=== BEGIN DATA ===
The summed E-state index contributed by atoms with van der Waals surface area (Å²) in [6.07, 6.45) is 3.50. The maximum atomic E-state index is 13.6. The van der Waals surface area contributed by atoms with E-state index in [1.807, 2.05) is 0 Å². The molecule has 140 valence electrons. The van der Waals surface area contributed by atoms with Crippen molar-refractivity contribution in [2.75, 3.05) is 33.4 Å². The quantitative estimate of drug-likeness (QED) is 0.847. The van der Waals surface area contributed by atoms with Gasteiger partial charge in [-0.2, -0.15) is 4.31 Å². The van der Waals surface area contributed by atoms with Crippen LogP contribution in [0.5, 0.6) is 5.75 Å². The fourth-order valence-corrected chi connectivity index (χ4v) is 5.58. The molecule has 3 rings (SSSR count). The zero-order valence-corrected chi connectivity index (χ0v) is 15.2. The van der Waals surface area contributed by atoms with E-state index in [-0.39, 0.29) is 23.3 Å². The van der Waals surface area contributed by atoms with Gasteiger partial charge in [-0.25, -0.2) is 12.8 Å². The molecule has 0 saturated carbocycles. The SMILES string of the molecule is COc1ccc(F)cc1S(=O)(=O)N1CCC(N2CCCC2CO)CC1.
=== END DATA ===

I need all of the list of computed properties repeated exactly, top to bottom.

The summed E-state index contributed by atoms with van der Waals surface area (Å²) in [6.07, 6.45) is 3.50. The maximum atomic E-state index is 13.6. The van der Waals surface area contributed by atoms with E-state index in [1.807, 2.05) is 0 Å². The molecule has 140 valence electrons. The van der Waals surface area contributed by atoms with Crippen molar-refractivity contribution in [2.75, 3.05) is 33.4 Å². The quantitative estimate of drug-likeness (QED) is 0.847. The van der Waals surface area contributed by atoms with Gasteiger partial charge in [-0.2, -0.15) is 4.31 Å². The van der Waals surface area contributed by atoms with Crippen LogP contribution in [0.5, 0.6) is 5.75 Å². The fourth-order valence-corrected chi connectivity index (χ4v) is 5.58. The molecule has 3 rings (SSSR count). The zero-order valence-corrected chi connectivity index (χ0v) is 15.2. The van der Waals surface area contributed by atoms with E-state index in [-0.39, 0.29) is 23.3 Å². The van der Waals surface area contributed by atoms with Gasteiger partial charge in [-0.25, -0.2) is 12.8 Å². The molecule has 0 saturated carbocycles. The SMILES string of the molecule is COc1ccc(F)cc1S(=O)(=O)N1CCC(N2CCCC2CO)CC1.